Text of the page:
Saturday, October 16, 2010

NYC video on how they are improving quality of lives today

The core message of the video on how the Bloomberg Administration has worked to improve the quality of lives -- today -- of New Yorkers is to change the perception of streets from existing for automobiles to exist instead for people. The other message is to transform their bus network into a surface subway system by increasing speeds, removing bus stops, putting fare collection at the station (instead of on the bus) and implementing traffic signal prioritization to hold a green light for a bus.

Monday, October 11, 2010

New website: Register to vote until October 26 with the grace period

The Democrats in the Illinois General Assembly have worked over the last few years to reduce the barriers that the government puts between citizens and their right to vote.

For many people who move every year (especially people under the age of 30), letting some obscure government agency know their updated address a month before each election is a real burden that creates an unnecessary barrier to vote. The deadline to register is a month before the election. Recognizing that this bureaucratic rule has been keeping citizens from voting, the Democrats (led by Robin Kelly, James Meeks and Will Davis) have created a three-week grace period where citizens can register to vote after the regular deadline if they do so in person at the office of the election administrator.

This year, the Democrats have taken the program a step further by putting grace period registration on each college campus.

I'm excited to promote a website my friend Abby Abraham set up that promotes the new grace period registration. It's . Please check it out and spread the word -- especially to people who may not be registered to vote at their current address.

This is what government is supposed to do: serve the people by reducing *their* administrative barriers to voting. I appreciate the Democrats (and the very few Republicans) in the General Assembly who have voted for these bills -- and the Democratic governors who have signed the bills into law.

Saturday, October 09, 2010

Illinois voters may decide US Senate control. Vote Alexi

On the one hand, it is a little thrilling to have a general election where my vote actually matters. I'm not used to that in Illinois. Since 2002 or so, every general election in November has been largely a foregone conclusion with an unbroken streak of Democratic statewide victories for the last three general elections.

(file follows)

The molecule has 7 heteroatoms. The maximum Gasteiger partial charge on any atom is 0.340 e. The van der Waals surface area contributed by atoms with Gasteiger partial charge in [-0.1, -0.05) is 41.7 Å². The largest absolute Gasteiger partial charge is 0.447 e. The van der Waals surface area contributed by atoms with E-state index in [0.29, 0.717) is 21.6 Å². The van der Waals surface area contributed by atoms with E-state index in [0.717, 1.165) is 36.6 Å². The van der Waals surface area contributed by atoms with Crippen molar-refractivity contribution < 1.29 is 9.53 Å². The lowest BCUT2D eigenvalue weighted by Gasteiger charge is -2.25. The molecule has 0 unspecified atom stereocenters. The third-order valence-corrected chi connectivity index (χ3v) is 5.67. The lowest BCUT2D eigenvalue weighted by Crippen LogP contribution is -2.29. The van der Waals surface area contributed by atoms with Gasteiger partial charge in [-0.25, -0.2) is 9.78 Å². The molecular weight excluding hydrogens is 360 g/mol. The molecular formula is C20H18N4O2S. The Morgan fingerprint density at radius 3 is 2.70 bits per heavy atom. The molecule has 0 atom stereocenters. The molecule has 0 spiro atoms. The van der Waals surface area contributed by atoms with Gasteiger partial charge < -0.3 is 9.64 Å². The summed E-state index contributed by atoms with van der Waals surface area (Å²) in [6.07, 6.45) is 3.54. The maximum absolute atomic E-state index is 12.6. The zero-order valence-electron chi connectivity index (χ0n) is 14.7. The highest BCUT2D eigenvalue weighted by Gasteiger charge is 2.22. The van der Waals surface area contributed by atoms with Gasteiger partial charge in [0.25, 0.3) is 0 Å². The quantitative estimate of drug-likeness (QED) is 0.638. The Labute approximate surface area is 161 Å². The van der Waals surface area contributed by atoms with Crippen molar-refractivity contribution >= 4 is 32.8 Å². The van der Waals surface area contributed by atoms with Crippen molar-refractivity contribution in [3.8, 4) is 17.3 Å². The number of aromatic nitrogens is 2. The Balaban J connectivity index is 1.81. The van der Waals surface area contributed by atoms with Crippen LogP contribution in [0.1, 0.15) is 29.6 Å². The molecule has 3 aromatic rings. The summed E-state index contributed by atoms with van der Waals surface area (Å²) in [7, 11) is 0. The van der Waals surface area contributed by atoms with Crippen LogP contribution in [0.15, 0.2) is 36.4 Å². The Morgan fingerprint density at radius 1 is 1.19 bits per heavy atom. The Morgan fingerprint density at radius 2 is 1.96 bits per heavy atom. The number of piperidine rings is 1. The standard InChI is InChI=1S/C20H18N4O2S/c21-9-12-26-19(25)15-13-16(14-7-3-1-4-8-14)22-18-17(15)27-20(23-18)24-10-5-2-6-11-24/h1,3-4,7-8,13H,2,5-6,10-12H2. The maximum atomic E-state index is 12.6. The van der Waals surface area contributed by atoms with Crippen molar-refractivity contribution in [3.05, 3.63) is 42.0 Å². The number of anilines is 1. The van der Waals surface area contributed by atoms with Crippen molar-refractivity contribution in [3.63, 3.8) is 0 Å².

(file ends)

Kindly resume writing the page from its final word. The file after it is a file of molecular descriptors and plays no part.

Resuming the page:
Not in 2010. We are now a purple state where almost every single statewide contest is a close one. Two two most important elections are for Governor and for U.S. Senator and they are both neck-and-neck.

The U.S. Senate race between Alexi Giannoulias and Mark Kirk is particularly important, because it looks like it may be the decisive race that determines whether Democrats or Republicans will control the United States Senate. Democrats control 60 votes in the Senate today, and Republicans are going to win at least half a dozen seats. If Democratic voters in blue states don't show up and vote, then Republicans can win even more. And one of their high-water marks for the biggest victory for their agenda would be a win in Illinois of Mark Kirk over Alexi Giannoulias. That is a very real possibility. Today, polls show Kirk is ahead.

The federal Republican Party supports the agenda of corporate America and rich people. Bottom line. That's why they want the George Bush economy where the rich get richer, the corporations do whatever they want and the middle class get pummelled.

The Democratic Party is what makes the middle class. That's where affordable education comes from. That's where affordable health care comes from. That's where middle-class jobs come from. That's where upward mobility comes from. Government shapes our economy, like it or not. And when the Republicans run the government, they shape the economy to benefit the rich and powerful.

If we don't elect Alexi in Illinois by coming out to vote in the next few weeks, then we are likely handing control of the federal government to the rich and the powerful, guaranteeing that our standard of living will continue to stagnate while the rich will get richer.